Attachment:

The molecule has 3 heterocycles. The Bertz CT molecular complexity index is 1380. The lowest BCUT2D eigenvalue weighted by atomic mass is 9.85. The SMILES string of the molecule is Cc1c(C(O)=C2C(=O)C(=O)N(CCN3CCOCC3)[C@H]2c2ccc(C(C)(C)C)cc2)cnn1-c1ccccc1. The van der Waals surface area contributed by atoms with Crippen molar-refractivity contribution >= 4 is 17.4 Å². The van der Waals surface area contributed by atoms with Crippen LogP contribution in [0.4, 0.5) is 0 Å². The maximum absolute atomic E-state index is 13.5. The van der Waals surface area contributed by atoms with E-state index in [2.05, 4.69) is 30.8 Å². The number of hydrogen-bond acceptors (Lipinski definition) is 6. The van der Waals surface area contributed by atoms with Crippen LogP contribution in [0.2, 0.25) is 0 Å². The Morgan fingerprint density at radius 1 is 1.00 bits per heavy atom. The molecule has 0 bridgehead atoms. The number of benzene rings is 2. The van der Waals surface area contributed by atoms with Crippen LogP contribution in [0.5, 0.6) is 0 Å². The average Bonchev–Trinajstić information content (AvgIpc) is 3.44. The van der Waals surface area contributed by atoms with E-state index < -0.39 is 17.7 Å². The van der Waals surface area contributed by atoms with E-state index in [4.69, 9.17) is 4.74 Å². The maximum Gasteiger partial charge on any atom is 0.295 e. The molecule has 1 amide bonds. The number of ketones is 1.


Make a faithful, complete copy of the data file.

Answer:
The molecule has 3 heterocycles. The Bertz CT molecular complexity index is 1380. The lowest BCUT2D eigenvalue weighted by atomic mass is 9.85. The SMILES string of the molecule is Cc1c(C(O)=C2C(=O)C(=O)N(CCN3CCOCC3)[C@H]2c2ccc(C(C)(C)C)cc2)cnn1-c1ccccc1. The van der Waals surface area contributed by atoms with Crippen molar-refractivity contribution >= 4 is 17.4 Å². The van der Waals surface area contributed by atoms with Crippen LogP contribution in [0.4, 0.5) is 0 Å². The maximum absolute atomic E-state index is 13.5. The van der Waals surface area contributed by atoms with E-state index in [2.05, 4.69) is 30.8 Å². The number of hydrogen-bond acceptors (Lipinski definition) is 6. The van der Waals surface area contributed by atoms with Crippen LogP contribution in [0.2, 0.25) is 0 Å². The Morgan fingerprint density at radius 1 is 1.00 bits per heavy atom. The molecule has 0 bridgehead atoms. The number of benzene rings is 2. The van der Waals surface area contributed by atoms with Crippen LogP contribution in [0.5, 0.6) is 0 Å². The average Bonchev–Trinajstić information content (AvgIpc) is 3.44. The van der Waals surface area contributed by atoms with E-state index < -0.39 is 17.7 Å². The van der Waals surface area contributed by atoms with E-state index in [4.69, 9.17) is 4.74 Å². The maximum Gasteiger partial charge on any atom is 0.295 e. The molecule has 1 amide bonds. The number of ketones is 1.